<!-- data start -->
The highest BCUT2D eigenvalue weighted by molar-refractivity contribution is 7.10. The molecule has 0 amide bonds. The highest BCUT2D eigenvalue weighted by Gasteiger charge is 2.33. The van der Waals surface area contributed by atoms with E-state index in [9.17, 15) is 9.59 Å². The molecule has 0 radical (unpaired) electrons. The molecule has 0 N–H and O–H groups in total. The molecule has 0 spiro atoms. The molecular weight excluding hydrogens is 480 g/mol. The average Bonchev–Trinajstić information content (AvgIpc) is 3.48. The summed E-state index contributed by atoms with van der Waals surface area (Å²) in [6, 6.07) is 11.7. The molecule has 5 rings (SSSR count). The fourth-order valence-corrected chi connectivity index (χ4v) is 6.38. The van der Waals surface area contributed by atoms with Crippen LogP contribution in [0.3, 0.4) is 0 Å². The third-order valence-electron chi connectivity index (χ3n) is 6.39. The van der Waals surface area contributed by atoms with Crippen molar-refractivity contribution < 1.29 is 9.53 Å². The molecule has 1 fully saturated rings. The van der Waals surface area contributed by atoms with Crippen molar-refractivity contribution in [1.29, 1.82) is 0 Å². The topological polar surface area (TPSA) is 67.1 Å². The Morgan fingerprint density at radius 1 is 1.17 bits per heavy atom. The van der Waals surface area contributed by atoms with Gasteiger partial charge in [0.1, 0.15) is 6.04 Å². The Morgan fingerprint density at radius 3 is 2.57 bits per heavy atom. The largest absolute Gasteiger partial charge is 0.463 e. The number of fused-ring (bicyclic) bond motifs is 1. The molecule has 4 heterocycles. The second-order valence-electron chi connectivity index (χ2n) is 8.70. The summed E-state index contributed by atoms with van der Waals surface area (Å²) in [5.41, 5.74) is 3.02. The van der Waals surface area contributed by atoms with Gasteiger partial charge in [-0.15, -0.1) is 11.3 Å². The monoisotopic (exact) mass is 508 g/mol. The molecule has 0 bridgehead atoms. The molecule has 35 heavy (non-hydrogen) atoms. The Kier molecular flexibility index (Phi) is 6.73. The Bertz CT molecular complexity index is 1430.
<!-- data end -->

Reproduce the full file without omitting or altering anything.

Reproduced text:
The highest BCUT2D eigenvalue weighted by molar-refractivity contribution is 7.10. The molecule has 0 amide bonds. The highest BCUT2D eigenvalue weighted by Gasteiger charge is 2.33. The van der Waals surface area contributed by atoms with E-state index in [9.17, 15) is 9.59 Å². The molecule has 0 radical (unpaired) electrons. The molecule has 0 N–H and O–H groups in total. The molecule has 0 spiro atoms. The molecular weight excluding hydrogens is 480 g/mol. The average Bonchev–Trinajstić information content (AvgIpc) is 3.48. The summed E-state index contributed by atoms with van der Waals surface area (Å²) in [6, 6.07) is 11.7. The molecule has 5 rings (SSSR count). The fourth-order valence-corrected chi connectivity index (χ4v) is 6.38. The van der Waals surface area contributed by atoms with Crippen LogP contribution in [0.3, 0.4) is 0 Å². The third-order valence-electron chi connectivity index (χ3n) is 6.39. The van der Waals surface area contributed by atoms with Crippen molar-refractivity contribution < 1.29 is 9.53 Å². The molecule has 1 fully saturated rings. The van der Waals surface area contributed by atoms with Crippen molar-refractivity contribution in [1.29, 1.82) is 0 Å². The topological polar surface area (TPSA) is 67.1 Å². The Morgan fingerprint density at radius 1 is 1.17 bits per heavy atom. The van der Waals surface area contributed by atoms with Gasteiger partial charge in [0.1, 0.15) is 6.04 Å². The Morgan fingerprint density at radius 3 is 2.57 bits per heavy atom. The largest absolute Gasteiger partial charge is 0.463 e. The number of fused-ring (bicyclic) bond motifs is 1. The molecule has 4 heterocycles. The second-order valence-electron chi connectivity index (χ2n) is 8.70. The summed E-state index contributed by atoms with van der Waals surface area (Å²) in [5.41, 5.74) is 3.02. The van der Waals surface area contributed by atoms with Gasteiger partial charge in [-0.15, -0.1) is 11.3 Å². The monoisotopic (exact) mass is 508 g/mol. The molecule has 0 bridgehead atoms. The molecule has 35 heavy (non-hydrogen) atoms. The Kier molecular flexibility index (Phi) is 6.73. The Bertz CT molecular complexity index is 1430.